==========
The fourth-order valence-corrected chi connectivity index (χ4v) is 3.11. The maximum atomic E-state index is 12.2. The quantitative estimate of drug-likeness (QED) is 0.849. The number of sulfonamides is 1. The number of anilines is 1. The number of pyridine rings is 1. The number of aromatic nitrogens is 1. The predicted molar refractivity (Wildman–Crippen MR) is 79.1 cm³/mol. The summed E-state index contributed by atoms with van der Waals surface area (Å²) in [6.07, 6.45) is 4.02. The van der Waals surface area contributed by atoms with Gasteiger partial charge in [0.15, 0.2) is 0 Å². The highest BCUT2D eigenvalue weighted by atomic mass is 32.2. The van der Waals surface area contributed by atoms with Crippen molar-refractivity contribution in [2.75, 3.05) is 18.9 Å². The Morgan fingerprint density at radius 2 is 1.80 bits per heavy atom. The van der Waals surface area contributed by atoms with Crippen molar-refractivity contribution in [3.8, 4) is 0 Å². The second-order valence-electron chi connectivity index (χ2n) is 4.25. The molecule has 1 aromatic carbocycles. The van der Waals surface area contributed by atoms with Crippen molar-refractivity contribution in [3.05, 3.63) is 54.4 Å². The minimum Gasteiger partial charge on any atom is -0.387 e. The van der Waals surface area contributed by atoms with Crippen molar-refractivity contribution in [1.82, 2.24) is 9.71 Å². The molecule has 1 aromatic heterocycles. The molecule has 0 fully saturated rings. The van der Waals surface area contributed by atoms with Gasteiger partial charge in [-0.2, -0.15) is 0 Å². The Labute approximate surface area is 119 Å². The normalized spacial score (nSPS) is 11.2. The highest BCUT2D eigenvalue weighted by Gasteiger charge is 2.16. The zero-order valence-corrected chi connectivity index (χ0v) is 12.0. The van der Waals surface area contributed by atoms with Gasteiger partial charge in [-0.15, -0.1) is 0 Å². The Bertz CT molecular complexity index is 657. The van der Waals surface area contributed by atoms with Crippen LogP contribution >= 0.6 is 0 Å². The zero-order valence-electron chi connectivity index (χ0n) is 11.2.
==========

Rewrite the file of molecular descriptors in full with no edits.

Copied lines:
The fourth-order valence-corrected chi connectivity index (χ4v) is 3.11. The maximum atomic E-state index is 12.2. The quantitative estimate of drug-likeness (QED) is 0.849. The number of sulfonamides is 1. The number of anilines is 1. The number of pyridine rings is 1. The number of aromatic nitrogens is 1. The predicted molar refractivity (Wildman–Crippen MR) is 79.1 cm³/mol. The summed E-state index contributed by atoms with van der Waals surface area (Å²) in [6.07, 6.45) is 4.02. The van der Waals surface area contributed by atoms with Gasteiger partial charge in [0.15, 0.2) is 0 Å². The highest BCUT2D eigenvalue weighted by atomic mass is 32.2. The van der Waals surface area contributed by atoms with Crippen molar-refractivity contribution in [2.75, 3.05) is 18.9 Å². The Morgan fingerprint density at radius 2 is 1.80 bits per heavy atom. The van der Waals surface area contributed by atoms with Crippen molar-refractivity contribution in [3.8, 4) is 0 Å². The second-order valence-electron chi connectivity index (χ2n) is 4.25. The molecule has 1 aromatic carbocycles. The van der Waals surface area contributed by atoms with Crippen molar-refractivity contribution in [3.05, 3.63) is 54.4 Å². The minimum Gasteiger partial charge on any atom is -0.387 e. The van der Waals surface area contributed by atoms with Crippen molar-refractivity contribution in [1.82, 2.24) is 9.71 Å². The molecule has 1 aromatic heterocycles. The molecule has 0 fully saturated rings. The van der Waals surface area contributed by atoms with Gasteiger partial charge in [-0.2, -0.15) is 0 Å². The Labute approximate surface area is 119 Å². The normalized spacial score (nSPS) is 11.2. The highest BCUT2D eigenvalue weighted by Gasteiger charge is 2.16. The zero-order valence-corrected chi connectivity index (χ0v) is 12.0. The van der Waals surface area contributed by atoms with Gasteiger partial charge in [-0.15, -0.1) is 0 Å². The Bertz CT molecular complexity index is 657. The van der Waals surface area contributed by atoms with Crippen LogP contribution >= 0.6 is 0 Å². The zero-order valence-electron chi connectivity index (χ0n) is 11.2.